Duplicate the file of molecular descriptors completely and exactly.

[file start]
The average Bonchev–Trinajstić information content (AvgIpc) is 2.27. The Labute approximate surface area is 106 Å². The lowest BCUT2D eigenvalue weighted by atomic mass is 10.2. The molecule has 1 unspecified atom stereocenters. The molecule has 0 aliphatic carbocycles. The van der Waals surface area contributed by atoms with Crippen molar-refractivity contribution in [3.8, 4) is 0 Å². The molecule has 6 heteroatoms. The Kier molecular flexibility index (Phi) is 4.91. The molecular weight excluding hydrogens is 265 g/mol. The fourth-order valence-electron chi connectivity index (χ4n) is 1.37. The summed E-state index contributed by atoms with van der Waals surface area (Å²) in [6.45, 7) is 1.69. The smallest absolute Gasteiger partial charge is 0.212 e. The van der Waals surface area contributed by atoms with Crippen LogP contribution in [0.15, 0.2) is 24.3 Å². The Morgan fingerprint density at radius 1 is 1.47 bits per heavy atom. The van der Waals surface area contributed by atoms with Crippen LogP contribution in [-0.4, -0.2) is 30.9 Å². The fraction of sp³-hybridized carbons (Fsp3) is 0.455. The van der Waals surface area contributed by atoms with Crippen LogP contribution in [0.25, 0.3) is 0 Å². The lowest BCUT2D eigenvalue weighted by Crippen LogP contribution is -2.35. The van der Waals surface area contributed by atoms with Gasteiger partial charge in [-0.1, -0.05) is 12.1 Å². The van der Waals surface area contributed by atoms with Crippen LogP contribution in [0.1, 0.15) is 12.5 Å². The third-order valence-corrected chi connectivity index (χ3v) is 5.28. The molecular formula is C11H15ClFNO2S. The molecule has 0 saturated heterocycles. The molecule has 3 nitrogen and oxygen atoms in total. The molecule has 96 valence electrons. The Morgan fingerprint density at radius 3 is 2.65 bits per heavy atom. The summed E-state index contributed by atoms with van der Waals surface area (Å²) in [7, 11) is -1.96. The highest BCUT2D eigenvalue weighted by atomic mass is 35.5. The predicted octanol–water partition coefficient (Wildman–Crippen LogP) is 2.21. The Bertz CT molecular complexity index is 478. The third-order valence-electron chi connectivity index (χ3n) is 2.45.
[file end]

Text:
The average Bonchev–Trinajstić information content (AvgIpc) is 2.27. The Labute approximate surface area is 106 Å². The lowest BCUT2D eigenvalue weighted by atomic mass is 10.2. The molecule has 1 unspecified atom stereocenters. The molecule has 0 aliphatic carbocycles. The van der Waals surface area contributed by atoms with Crippen molar-refractivity contribution in [3.8, 4) is 0 Å². The molecule has 6 heteroatoms. The Kier molecular flexibility index (Phi) is 4.91. The molecular weight excluding hydrogens is 265 g/mol. The fourth-order valence-electron chi connectivity index (χ4n) is 1.37. The summed E-state index contributed by atoms with van der Waals surface area (Å²) in [6.45, 7) is 1.69. The smallest absolute Gasteiger partial charge is 0.212 e. The van der Waals surface area contributed by atoms with Crippen LogP contribution in [0.15, 0.2) is 24.3 Å². The Morgan fingerprint density at radius 1 is 1.47 bits per heavy atom. The van der Waals surface area contributed by atoms with Crippen LogP contribution in [-0.4, -0.2) is 30.9 Å². The fraction of sp³-hybridized carbons (Fsp3) is 0.455. The van der Waals surface area contributed by atoms with Crippen LogP contribution in [0.25, 0.3) is 0 Å². The lowest BCUT2D eigenvalue weighted by Crippen LogP contribution is -2.35. The van der Waals surface area contributed by atoms with Gasteiger partial charge in [-0.1, -0.05) is 12.1 Å². The van der Waals surface area contributed by atoms with Crippen LogP contribution in [0.1, 0.15) is 12.5 Å². The third-order valence-corrected chi connectivity index (χ3v) is 5.28. The molecular formula is C11H15ClFNO2S. The molecule has 0 saturated heterocycles. The molecule has 3 nitrogen and oxygen atoms in total. The molecule has 96 valence electrons. The Morgan fingerprint density at radius 3 is 2.65 bits per heavy atom. The summed E-state index contributed by atoms with van der Waals surface area (Å²) in [7, 11) is -1.96. The highest BCUT2D eigenvalue weighted by atomic mass is 35.5. The predicted octanol–water partition coefficient (Wildman–Crippen LogP) is 2.21. The Bertz CT molecular complexity index is 478. The third-order valence-electron chi connectivity index (χ3n) is 2.45.